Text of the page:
In the downlink side, configuration/reconfiguration of a channel decoder and speech decoder may be performed prior to decoding activities for the block in which configuration information is to be effected. Thus, configuration/reconfiguration may be performed after decoding of a previous block (e.g., block N) and during transmission of the radio block in which the new configuration information is to be effected (e.g., a block N+1), but prior to decoding operations for the block. Then, after receiving the last burst in block N+1, the DSP kernel may schedule configuration events, along with channel decoding and speech decoding. Because of the task execution priority, the execution sequence for this example may occur as follows:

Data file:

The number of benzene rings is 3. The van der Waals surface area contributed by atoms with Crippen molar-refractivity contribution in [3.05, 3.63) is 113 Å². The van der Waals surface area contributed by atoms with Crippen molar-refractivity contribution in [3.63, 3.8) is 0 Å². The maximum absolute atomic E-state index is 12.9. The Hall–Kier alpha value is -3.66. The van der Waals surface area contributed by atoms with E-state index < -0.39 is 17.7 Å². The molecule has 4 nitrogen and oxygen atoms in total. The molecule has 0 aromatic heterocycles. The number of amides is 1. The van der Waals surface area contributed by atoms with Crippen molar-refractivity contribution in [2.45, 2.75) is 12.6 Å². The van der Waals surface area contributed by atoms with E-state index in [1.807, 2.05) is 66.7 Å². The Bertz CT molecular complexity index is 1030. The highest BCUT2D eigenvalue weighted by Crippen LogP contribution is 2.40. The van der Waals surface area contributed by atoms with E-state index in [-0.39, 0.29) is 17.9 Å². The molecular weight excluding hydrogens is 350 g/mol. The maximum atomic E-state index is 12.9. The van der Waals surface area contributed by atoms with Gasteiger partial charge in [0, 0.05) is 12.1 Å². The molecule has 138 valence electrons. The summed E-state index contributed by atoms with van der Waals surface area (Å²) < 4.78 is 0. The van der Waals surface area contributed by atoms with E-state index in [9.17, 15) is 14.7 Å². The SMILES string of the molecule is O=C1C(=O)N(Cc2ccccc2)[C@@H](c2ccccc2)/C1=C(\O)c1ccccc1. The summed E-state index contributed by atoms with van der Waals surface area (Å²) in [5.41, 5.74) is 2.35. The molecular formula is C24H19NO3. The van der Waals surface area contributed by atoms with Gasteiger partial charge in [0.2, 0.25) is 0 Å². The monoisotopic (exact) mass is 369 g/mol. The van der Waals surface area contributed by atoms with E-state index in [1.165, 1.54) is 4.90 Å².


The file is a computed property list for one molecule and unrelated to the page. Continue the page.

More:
Referring now to
As shown in
Thereafter, the new configuration information may be applied to the speech decoder (block 230). For example, in some embodiments reconfiguration of the speech decoder may occur immediately following reconfiguration of the channel decoder. Finally, radio block N+1 may be decoded using the new configuration information in the channel decoder and speech decoder (block 240). In various embodiments, channel decoding may occur for the radio block upon receipt of the last TDMA frame (i.e., T7) for radio block N+1. Upon completion of the channel decoding, speech decoding may then be performed. While described with this particular process in the embodiment of